February’s face is full of frost, of storm, of cloudiness. Nigel Pearson seems to be the man wearing February’s face. His team remain rooted to the bottom of the Premier League, their continued poor form the backdrop of a bizarre week for their manager – who after tangling with Crystal Palace’s James McArthur exchanging frosty words and glances on the Saturday, appeared to have lost his job in the storm on the Sunday, only to stumble on into midweek under the cloud.
Pearson is a combative man, and his post-match assertion that he is “more than capable of looking after himself” suggests he likes to be considered that way. While his coming together with McArthur escaped further scrutiny from the FA, an altercation with a fan towards at the beginning of December saw him pick up a fine and a touchline ban. After that incident, where he claimed to be protecting his players and himself, Pearson initially refused to apologise, drawing criticism from Leicester’s Supporters Club. This time around, Pearson took aim at the BBC, accusing the Match of The Day team of making more of the McArthur incident than was there, and claiming his club didn’t want to sack him – despite Sunday’s rumours – and that he had the support of chairman Vichai Srivaddhanaprabha.
Regardless of what he says, Pearson is a man under pressure. Managing the league’s bottom placed side, even if it’s one you got into that league in the first place, is a tough gig to hold on to.
There are two possible explanations for Pearson’s recent behaviour: either he is genuinely feeling the strain, or he is attempting to create a siege mentality at the club.
The second option – although possibly a generous explanation – is an approach that gets results. Jose Mourinho is a master at creating a sense among his team that it is them against the world. Referees are out to get them, opposition teams are out to get them, the media are out to get them. But the players don’t have to worry, the boss has their backs. He’ll fight for them, he’ll take the stick, and they’ll all be in the bunker together getting the job done.
Mourinho may employ this technique when fighting for titles, but it’s equally as valid when fighting relegation. If anything, it’s more of a war down there. Dirty and cheap. If that’s what Pearson is doing, then good luck to him. If he keeps the board on his side, the fans on his side and, most importantly, keeps the faith of the players, it could work. But he has to be in control himself. Every move part of a larger plan. Calculation not emotion.
All of those things are easier when you’re riding high towards the top of the league, not at the bottom with your face in the mud…or shoving someone else’s face in the mud.
Leicester spent in the summer, and topped 100 points as they won the Championship to earn promotion. Expectations were high. Football fans can be a slightly delusional bunch, but they reassess quickly. For Leicester fans, dreams of sneaking a European place will have been replaced by hopes of survival within a few weeks. Even with the spending. The players that earned promotion hold a special place, and big money, highly paid signings have to earn their keep. The clubs which acclimatise well to the Premiership – Southampton’s development is a good example – manage to add strength to their squad, integrate it around existing talent. Leonardo Ulloa joined in the summer for a club record fee, and has done well. Pearson needs a few of them to step up – not least Andrej Kramaric, whose £6.7million transfer in January means all eyes are on him as the saviour. Goals win games, Andrej – he’s on the scoreboard now, after scoring the consolation in a 2-1 loss at Arsenal in midweek. The first of many his manager will be hoping, to keep the fans off both their backs.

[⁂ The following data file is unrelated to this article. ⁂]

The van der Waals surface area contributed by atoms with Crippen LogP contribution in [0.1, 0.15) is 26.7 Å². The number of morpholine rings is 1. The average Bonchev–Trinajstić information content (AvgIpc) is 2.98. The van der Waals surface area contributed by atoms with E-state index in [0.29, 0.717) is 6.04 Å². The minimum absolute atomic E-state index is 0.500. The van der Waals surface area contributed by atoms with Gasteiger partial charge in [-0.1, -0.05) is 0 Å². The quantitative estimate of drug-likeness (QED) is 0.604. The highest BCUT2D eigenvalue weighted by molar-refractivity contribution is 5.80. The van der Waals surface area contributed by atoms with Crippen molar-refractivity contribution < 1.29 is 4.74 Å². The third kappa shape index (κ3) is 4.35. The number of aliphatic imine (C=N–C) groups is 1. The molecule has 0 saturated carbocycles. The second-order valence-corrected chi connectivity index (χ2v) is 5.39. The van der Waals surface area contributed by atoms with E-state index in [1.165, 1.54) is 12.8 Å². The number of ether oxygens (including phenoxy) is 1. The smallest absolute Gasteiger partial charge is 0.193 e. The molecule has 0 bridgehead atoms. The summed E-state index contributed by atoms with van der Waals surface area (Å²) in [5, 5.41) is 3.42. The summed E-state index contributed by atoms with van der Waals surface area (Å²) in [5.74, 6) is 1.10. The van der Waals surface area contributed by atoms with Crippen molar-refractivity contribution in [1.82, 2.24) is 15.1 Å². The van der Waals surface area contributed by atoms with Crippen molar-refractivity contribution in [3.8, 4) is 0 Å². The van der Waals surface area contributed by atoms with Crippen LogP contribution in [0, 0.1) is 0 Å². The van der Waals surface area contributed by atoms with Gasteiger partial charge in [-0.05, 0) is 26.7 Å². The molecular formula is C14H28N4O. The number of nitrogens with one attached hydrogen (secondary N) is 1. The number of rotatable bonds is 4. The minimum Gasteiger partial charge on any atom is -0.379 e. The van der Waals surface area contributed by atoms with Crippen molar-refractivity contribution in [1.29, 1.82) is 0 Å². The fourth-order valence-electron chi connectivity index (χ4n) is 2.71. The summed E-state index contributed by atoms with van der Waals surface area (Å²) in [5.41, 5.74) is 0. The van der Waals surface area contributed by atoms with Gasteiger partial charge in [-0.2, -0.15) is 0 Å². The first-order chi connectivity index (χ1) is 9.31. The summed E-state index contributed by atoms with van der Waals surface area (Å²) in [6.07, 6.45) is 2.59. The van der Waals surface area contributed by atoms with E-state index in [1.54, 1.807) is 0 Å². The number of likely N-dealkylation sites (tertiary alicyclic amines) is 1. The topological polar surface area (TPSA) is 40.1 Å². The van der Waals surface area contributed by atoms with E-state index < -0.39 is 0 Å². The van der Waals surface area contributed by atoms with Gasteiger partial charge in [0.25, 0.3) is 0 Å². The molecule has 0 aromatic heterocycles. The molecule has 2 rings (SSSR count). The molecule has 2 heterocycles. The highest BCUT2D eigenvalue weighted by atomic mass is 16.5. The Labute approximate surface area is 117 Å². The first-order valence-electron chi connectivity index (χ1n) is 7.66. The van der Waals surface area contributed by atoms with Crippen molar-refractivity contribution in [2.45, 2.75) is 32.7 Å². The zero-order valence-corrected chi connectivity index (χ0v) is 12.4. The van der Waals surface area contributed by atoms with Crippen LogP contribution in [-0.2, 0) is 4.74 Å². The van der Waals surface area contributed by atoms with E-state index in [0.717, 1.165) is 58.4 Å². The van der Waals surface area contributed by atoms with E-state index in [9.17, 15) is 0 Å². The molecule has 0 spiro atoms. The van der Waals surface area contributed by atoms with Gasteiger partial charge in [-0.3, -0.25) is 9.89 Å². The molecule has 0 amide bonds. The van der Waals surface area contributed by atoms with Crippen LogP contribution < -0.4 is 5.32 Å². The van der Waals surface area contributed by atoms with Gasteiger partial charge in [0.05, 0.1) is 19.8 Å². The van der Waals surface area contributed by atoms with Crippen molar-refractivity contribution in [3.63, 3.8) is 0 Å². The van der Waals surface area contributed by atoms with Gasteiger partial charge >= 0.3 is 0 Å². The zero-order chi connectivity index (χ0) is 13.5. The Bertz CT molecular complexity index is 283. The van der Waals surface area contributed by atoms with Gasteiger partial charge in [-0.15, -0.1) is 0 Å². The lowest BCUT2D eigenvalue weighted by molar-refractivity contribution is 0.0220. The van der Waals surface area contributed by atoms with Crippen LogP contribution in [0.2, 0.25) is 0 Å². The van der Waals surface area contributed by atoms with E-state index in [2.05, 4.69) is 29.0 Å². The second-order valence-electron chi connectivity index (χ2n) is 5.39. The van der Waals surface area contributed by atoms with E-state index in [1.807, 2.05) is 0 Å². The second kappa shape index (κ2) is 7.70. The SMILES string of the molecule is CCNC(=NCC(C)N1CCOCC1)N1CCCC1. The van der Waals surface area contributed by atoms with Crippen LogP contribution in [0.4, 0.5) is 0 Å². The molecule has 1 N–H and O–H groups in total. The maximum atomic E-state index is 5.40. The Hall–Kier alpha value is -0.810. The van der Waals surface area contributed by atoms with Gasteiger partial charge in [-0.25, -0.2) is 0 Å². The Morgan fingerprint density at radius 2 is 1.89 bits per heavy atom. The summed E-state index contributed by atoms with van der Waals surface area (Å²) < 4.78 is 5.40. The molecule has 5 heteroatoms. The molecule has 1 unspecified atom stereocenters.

Pearson needs belief. He needs his players to believe they can survive. He needs the fans to believe they can survive. And he needs the board to believe he’s the right man to do it.
A lot of this comes down to one fundamental question – is Pearson creating a siege mentality at Leicester, or is he feeling under siege? If it’s the former, and he’s in control, it might come off. If it’s the latter, and he responds the wrong way, he won’t be in the job much longer.
We’ll probably find out sooner rather than later.
Leicester City 1-1 Bournemouth: Three talking points from the King Power
Riyad Mahrez’s stunning 97th-minute free-kick rescued a point for Leicester City against Bournemouth.
Mahrez, who had been heavily linked with a move to Manchester City in the January transfer window, curled the ball past Asmir Begovic from 30 yards to deny the Cherries victory in a grandstand finish at the King Power Stadium.
Joshua King had given Bournemouth a first-half lead when he stepped up to dispatch a spot-kick after being fouled inside the area.
The Foxes threw everything at their opponents in the second period but had to wait until deep into added-time for a dramatic equaliser.
Here are three talking points…
Redemption for Mahrez after troubling period
The Algerian’s attempts to engineer a switch to City and subsequent failure to report to training had not been well received by Leicester supporters.
Mahrez had been a key figure in the Foxes’ phenomenal Premier League title triumph two years ago, but his reputation suffered a battering when he made it clear he saw his future away from the club.
After a difficult period for all involved, Mahrez is back in the fold and now back in the fans’ good books.
His last-minute goal against the Cherries certainly was evidence of his redemption.
Thirty yards out, the 27-year-old started the ball outside the wall and watched it bend back past Begovic’s outstretched right hand.